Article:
California Department of Transportation (CALTRANS)
San Francisco, CA, U.S.

CALTRANS San Francisco-Oakland Bay Bridge Construction

The American Bridge/Fluor Joint Venture (ABFJV) constructed the $1.8-billion, 625-meter-long East Span of the San Francisco-Oakland Bay Bridge. This first-ever, single-tower, self-anchored suspension (SAS) bridge is the largest public infrastructure project in California's history. The bridge opened to traffic on the eve of September 2, 2013.

The project team met major construction milestones, including erecting the world's largest cable saddle on top of the steel tower at 495 feet (151 meters) and installing the final, main cable strand on the SAS bridge five weeks ahead of schedule.


The ABFJV team designed a cable hauling system to install the strands from the deck anchorage on the eastside, over the tower saddle, around the west cap beam, back through the tower saddle, and finally into the cable anchorage on the eastside.

The cable erection equipment includes a primary strand hauling system or tramway and secondary hauling systems with transfer arms to float and install the strands into the deviation saddles on the west side and through the tower saddle. The installed 137 strands were then compacted into a bundle and wrapped with zinc paste and stainless steel S-wire before being painted.

Client's Challenge

The eastern span of the Bay Bridge was damaged during the 1989 Loma Prieta earthquake when a section of the bridge's upper deck collapsed onto the lower deck. While the damage to the bridge was relatively minor, its structural failure underscored the seismic vulnerability of this major transportation link for the San Francisco area. The California Department of Transportation (Caltrans) specified the bridge withstand major seismic activity. Additionally, in an area known for its signature bridges, the aesthetics of the bridge also demanded construction excellence.

The suspension cable system was a major construction challenge with a single cable anchored on one end of the bridge crossing over the top of the single tower, looping under the span's opposite end, and crossing back over the tower top to the other side. Additional challenges included construction of the falsework supporting the new road deck and the single tower, followed by the transfer of the road decks to the suspension cable system and incorporation of elements that provide seismic stability.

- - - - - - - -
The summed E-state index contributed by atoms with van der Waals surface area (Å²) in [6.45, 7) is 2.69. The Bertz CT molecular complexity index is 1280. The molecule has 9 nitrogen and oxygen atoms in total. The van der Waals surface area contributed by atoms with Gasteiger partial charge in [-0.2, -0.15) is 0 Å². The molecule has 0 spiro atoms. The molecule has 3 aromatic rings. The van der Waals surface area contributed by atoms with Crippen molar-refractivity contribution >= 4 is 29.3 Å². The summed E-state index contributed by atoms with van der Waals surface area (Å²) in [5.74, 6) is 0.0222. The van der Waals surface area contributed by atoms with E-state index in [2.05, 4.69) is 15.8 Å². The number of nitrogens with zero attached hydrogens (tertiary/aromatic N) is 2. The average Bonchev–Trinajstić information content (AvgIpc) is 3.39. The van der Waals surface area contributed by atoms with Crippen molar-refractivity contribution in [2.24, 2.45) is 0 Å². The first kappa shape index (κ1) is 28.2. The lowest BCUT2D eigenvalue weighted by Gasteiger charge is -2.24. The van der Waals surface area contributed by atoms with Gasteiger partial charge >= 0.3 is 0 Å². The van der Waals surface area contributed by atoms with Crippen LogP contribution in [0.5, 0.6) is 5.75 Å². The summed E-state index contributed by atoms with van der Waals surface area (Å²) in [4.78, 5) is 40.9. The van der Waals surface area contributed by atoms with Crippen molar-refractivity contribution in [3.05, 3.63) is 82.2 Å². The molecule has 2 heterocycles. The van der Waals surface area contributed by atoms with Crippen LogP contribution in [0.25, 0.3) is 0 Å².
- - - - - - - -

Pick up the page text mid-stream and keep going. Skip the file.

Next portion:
Fluor's Solution

The American Bridge/Fluor joint venture (ABFJV) began construction on the SAS portion of the bridge in 2006. The bridge officially opened to traffic on the eve of September 2, 2013.

The SAS, together with the Skyway and Oakland Touchdown, completed the east span of the Bay Bridge. Initial construction activities included logistics planning and long-range procurement. A 400-foot long, 1,700-metric-ton capacity shear leg crane barge was constructed to lift the massive segments of the deck and tower. Bridge components are being fabricated in the United States, Europe, and Asia. A secondary office was established in Shanghai, People's Republic of China, to oversee production of the main structural steel fabrication and supply.


ABFJV erected a falsework structure to support the new road deck. Bridge components shipped via eight shipments, arriving every two months from China. Road deck segments were lifted from the barges onto the falsework by the shear leg crane barge, with the road deck in-place after 28 lifts. The 160-meter tall single tower from which the bridge is suspended was completed concurrently. After installing the 800-mm diameter main cable and suspender cables, the deck weight was transferred from the temporary falsework to the main cable.


The completion of the SAS Bridge provides the San Francisco Bay area with not only a breathtaking bridge but also a sound structure that will withstand major seismic events and serve as an emergency lifeline route for disaster responses. ABFJV provided new levels of innovation and an exacting precision in work performance and construction quality to deliver a signature bridge that meets these requirements.

This project exemplified the high-level coordination required between contractors, agencies, and the public to make sure all elements of this highly complex, multi-segmented, mega project come together as planned.